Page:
jerryking + inside_the_beltway   5

The Unlobbyists - NYTimes.com
By THOMAS B. EDSALL
Published: December 31, 2013

‘relationship lobbying’ is dead, or at least not where the growth will be.” The traditional lobbyist, he argues, is no longer the éminence grise of days past but instead has been reduced to serving as a conduit for campaign contributions from corporate and trade association PACs to candidates.

The action has shifted to what is known in the business as strategic advice: how to convince and mobilize voters and opinion elites in support of a client’s agenda.... So what does this new strategic adviser actually do? He or she can plan out a legislative campaign or a drive to affect the implementation of regulation, determine which officials and agencies must be dealt with, and propose potential coalition partners.

Interestingly, all this can be done without making direct contact with elected officials, congressional aides or top-ranked department and agency appointees and employees. This arms-length approach permits strategic advisers to avoid lobbying registration and reporting requirements.
lobbying  public_relations  Inside_the_Beltway  Communicating_&_Connecting  Washington_D.C.  WPP  relationships  advice  campaigns 
january 2014 by jerryking
Inside the D.C. bubble – stupid, slimy, savvy
Aug. 10 2013 | The Globe and Mail | by Konrad Yakabuski.

Mark Leibovich’s This Town betrays just about everything despicable about Washington’s political culture.

Politico’s business model lies not in pursuing high-minded Watergate-style journalism or even beating the Post in circulation or unique Web visitors. Fewer than 40,000 copies of its free print edition are distributed on the streets of Washington. Its content is aimed squarely at “The Club.”

In a new insider account of Washington, Mark Leibovich explains how The Club consists of the “spinning cabal of people in politics and media and the supporting sectors that never get voted out or term-limited or, God forbid, decide on their own that it is time to return home to the farm.”

The journalists, lobbyists, political consultants, White House aides, Capitol Hill staffers, socialites and persons-of-no-fixed-profession Mr. Leibovich profiles in This Town embody just about everything despicable about the D.C. bubble.....Playbook is the daily D.C. cheat sheet. Compiled by Politico’s Mike Allen, it summarizes the top news stories, parties, lobbying and book deals, staff changes, birthdays and nuptials of interest to The Club. And no one solicits mentions in Playbook – whose main corporate sponsor of late has been Keystone XL pipeline proponent TransCanada – as covetously as Robert Barnett.
Washington_D.C.  WaPo  Konrad_Yakabuski  sophisticated  start_ups  newspapers  business_models  politics  journalists  lobbyists  political_consultants  political_culture  books  Inside_the_Beltway  White_House  market_intelligence  newsstand_circulation  playbooks 
august 2013 by jerryking
How does U.S. democracy survive without its newspapers?
Tuesday, Jun. 16, 2009 | The Globe & Mail | by John Ibbotson.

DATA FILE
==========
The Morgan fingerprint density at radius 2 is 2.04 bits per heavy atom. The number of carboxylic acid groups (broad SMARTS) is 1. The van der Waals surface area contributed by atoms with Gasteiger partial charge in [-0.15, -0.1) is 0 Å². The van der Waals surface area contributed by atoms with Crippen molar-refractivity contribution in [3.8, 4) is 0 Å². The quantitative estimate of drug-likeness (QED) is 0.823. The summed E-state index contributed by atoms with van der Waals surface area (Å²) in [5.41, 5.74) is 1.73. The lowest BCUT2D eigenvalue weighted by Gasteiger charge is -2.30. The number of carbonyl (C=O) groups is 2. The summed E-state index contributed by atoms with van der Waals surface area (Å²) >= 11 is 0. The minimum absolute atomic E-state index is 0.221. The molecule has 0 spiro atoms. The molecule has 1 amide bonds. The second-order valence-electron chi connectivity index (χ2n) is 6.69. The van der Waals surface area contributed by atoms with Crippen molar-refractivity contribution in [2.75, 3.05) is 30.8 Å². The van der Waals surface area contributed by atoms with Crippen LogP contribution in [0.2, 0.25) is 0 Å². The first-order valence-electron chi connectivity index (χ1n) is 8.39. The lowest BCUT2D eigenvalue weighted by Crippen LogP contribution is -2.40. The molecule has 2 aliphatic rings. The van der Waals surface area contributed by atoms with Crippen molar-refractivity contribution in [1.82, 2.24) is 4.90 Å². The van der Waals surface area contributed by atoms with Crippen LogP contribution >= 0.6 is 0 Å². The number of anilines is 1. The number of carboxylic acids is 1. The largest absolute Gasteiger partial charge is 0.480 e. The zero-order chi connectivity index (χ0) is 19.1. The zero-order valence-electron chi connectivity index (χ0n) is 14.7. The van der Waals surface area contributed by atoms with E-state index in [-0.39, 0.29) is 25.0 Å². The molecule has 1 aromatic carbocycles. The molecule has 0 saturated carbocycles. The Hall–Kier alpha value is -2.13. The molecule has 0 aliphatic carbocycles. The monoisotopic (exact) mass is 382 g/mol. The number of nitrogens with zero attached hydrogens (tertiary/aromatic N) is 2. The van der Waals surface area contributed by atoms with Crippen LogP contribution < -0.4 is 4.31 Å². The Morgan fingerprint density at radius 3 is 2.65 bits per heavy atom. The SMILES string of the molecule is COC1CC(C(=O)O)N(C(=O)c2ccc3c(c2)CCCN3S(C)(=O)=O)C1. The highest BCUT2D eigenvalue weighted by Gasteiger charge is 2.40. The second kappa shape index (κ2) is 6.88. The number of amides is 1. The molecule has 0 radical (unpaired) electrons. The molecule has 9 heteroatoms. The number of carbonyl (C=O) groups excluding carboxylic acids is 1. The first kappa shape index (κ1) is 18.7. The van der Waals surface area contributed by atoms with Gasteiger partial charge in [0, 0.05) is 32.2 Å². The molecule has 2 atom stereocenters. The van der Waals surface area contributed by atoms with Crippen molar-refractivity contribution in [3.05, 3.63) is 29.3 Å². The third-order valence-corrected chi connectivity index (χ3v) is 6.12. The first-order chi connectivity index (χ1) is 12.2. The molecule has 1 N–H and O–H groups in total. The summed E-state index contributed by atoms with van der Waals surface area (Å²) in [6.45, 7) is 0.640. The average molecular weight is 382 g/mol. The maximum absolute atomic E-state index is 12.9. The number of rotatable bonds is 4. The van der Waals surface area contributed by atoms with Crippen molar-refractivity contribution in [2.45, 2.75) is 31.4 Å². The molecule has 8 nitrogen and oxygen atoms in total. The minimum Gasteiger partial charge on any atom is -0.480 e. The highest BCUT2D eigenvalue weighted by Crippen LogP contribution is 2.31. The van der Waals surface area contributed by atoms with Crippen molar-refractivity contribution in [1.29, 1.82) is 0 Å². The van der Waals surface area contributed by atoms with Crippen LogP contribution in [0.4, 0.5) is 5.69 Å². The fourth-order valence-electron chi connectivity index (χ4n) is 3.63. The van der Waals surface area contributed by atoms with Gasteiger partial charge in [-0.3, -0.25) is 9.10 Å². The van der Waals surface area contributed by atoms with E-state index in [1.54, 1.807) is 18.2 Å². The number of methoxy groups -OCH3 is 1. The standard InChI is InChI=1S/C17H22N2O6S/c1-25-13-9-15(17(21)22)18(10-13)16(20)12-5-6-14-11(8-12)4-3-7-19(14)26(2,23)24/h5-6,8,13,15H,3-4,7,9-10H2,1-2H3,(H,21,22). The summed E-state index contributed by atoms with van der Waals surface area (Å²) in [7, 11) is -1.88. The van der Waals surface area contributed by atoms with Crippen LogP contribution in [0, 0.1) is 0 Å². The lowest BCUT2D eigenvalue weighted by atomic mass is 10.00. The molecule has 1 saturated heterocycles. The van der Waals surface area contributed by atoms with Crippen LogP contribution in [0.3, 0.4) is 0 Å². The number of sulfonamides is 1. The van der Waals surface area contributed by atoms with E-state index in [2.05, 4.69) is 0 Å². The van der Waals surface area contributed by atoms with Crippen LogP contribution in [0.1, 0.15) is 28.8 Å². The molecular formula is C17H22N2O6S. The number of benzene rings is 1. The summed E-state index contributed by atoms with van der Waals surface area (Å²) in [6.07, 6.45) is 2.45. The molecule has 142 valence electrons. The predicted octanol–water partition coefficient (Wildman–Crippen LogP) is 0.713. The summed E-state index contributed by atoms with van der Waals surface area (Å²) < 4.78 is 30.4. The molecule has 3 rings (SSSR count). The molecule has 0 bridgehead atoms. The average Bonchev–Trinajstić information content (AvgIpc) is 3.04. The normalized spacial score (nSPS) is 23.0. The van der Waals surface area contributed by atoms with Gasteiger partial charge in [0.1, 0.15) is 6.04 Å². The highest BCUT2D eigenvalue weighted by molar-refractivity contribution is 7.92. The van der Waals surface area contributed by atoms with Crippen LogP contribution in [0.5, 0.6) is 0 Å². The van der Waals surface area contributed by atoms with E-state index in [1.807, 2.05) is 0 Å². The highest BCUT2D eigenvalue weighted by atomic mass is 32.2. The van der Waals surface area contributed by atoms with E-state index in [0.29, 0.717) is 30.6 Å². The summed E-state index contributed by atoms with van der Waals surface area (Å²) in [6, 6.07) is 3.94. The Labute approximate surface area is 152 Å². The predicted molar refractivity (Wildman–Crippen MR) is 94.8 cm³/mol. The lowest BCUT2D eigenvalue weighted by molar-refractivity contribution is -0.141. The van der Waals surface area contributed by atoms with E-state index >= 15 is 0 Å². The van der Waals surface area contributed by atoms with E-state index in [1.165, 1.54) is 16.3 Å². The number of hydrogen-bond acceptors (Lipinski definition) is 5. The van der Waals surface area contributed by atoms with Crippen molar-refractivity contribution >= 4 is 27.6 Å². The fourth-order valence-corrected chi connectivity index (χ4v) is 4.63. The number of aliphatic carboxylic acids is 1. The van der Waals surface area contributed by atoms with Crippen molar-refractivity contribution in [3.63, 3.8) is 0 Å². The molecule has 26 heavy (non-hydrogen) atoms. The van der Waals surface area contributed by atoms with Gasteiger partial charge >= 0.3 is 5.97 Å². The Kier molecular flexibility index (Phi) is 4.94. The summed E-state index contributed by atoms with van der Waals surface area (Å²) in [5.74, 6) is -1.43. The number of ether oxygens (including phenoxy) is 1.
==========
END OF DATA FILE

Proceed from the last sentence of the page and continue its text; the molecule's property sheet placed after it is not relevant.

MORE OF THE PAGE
The Globe has also still been spared the savage budget cuts that eviscerated so many once-great American newspapers as the recession accelerated chronic declines in readership and advertising revenue.

But in the U.S., it's time to ask: How will the seemingly inevitable extinction of many metropolitan daily newspapers influence politics and political culture there?

The answer isn't entirely grim. Some newspapers are bound to survive in print form, at least for a few more years, as competition thins and enlightened corporate owners recognize that laying off half their reporters is the surest way to destroy the only thing of value a newspaper has: the reputation behind its name.....there is another, very disturbing, trend. A recent survey by The Pew Center for the People and the Press reported that "a new Washington media have evolved, but they are far from the more egalitarian or citizen-based media that advocates of the digital age might imagine. Instead, this new Washington media cohort is one substantially aimed at elites, often organized by industry, by corporate client, or by niche political interest."

These publications may have an audience of a few thousand, or even a few hundred, willing to pay thousands of dollars in subscription fees for specialized coverage. "These are publications with names like ClimateWire, Energy Trader, Traffic World, Government Executive and Food and Chemical News," the Pew study says. They are proliferating, and hoovering up reporters and editors who have lost their jobs in mainstream media. "Today, it is the niche, not the mainstream, media that [provide]blanket coverage of Congress and other important arms of the federal government," the Pew report concludes.

The collapse of print journalism - network newscasts are also in terrible shape - threatens to bifurcate the public square. Those who know the power of information will pay to obtain it, and use that knowledge to influence the agenda.

Those who lack the means or interest will depend on blogs, social networking and whatever information they choose to look for online. How does democracy survive on that?
brands  budget_cuts  commonwealth  decline  democracy  engaged_citizenry  influence  information_sources  Inside_the_Beltway  John_Ibbitson  local_journalism  magazines  mass_media  market_intelligence  newsletters  newspapers  niches  political_culture  politics  print_journalism  reputation  sophisticated  Washington_D.C. 
june 2009 by jerryking

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